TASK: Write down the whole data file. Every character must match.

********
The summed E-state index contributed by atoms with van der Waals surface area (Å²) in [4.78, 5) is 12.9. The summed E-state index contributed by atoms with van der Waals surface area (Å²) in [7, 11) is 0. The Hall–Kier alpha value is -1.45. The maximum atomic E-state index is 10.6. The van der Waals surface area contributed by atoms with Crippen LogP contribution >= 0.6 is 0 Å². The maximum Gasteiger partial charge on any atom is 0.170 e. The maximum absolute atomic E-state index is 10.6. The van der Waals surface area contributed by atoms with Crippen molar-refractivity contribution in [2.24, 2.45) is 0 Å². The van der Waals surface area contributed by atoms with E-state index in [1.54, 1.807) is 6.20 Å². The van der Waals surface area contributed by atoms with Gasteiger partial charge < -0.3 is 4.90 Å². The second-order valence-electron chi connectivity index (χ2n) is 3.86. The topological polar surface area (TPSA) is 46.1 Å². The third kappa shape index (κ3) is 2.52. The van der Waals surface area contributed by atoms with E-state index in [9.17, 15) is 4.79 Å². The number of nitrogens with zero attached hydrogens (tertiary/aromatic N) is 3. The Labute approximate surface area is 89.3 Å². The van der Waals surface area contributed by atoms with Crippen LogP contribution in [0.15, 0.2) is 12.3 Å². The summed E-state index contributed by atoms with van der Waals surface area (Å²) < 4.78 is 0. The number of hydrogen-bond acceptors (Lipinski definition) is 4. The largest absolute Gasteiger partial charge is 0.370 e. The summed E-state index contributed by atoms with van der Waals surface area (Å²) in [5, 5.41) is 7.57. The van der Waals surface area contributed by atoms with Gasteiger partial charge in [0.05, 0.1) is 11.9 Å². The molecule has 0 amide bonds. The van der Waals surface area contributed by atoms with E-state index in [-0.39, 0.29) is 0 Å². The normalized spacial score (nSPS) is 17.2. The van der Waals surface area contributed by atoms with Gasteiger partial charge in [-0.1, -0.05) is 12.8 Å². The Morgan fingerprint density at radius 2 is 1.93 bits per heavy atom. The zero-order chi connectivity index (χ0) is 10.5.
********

The summed E-state index contributed by atoms with van der Waals surface area (Å²) in [4.78, 5) is 12.9. The summed E-state index contributed by atoms with van der Waals surface area (Å²) in [7, 11) is 0. The Hall–Kier alpha value is -1.45. The maximum atomic E-state index is 10.6. The van der Waals surface area contributed by atoms with Crippen LogP contribution >= 0.6 is 0 Å². The maximum Gasteiger partial charge on any atom is 0.170 e. The maximum absolute atomic E-state index is 10.6. The van der Waals surface area contributed by atoms with Crippen molar-refractivity contribution in [2.24, 2.45) is 0 Å². The van der Waals surface area contributed by atoms with E-state index in [1.54, 1.807) is 6.20 Å². The van der Waals surface area contributed by atoms with Gasteiger partial charge < -0.3 is 4.90 Å². The second-order valence-electron chi connectivity index (χ2n) is 3.86. The topological polar surface area (TPSA) is 46.1 Å². The third kappa shape index (κ3) is 2.52. The van der Waals surface area contributed by atoms with E-state index in [9.17, 15) is 4.79 Å². The number of nitrogens with zero attached hydrogens (tertiary/aromatic N) is 3. The Labute approximate surface area is 89.3 Å². The van der Waals surface area contributed by atoms with Crippen LogP contribution in [0.15, 0.2) is 12.3 Å². The summed E-state index contributed by atoms with van der Waals surface area (Å²) < 4.78 is 0. The number of hydrogen-bond acceptors (Lipinski definition) is 4. The largest absolute Gasteiger partial charge is 0.370 e. The summed E-state index contributed by atoms with van der Waals surface area (Å²) in [5, 5.41) is 7.57. The van der Waals surface area contributed by atoms with Gasteiger partial charge in [0.05, 0.1) is 11.9 Å². The molecule has 0 amide bonds. The van der Waals surface area contributed by atoms with E-state index in [-0.39, 0.29) is 0 Å². The normalized spacial score (nSPS) is 17.2. The van der Waals surface area contributed by atoms with Gasteiger partial charge in [-0.1, -0.05) is 12.8 Å². The Morgan fingerprint density at radius 2 is 1.93 bits per heavy atom. The zero-order chi connectivity index (χ0) is 10.5.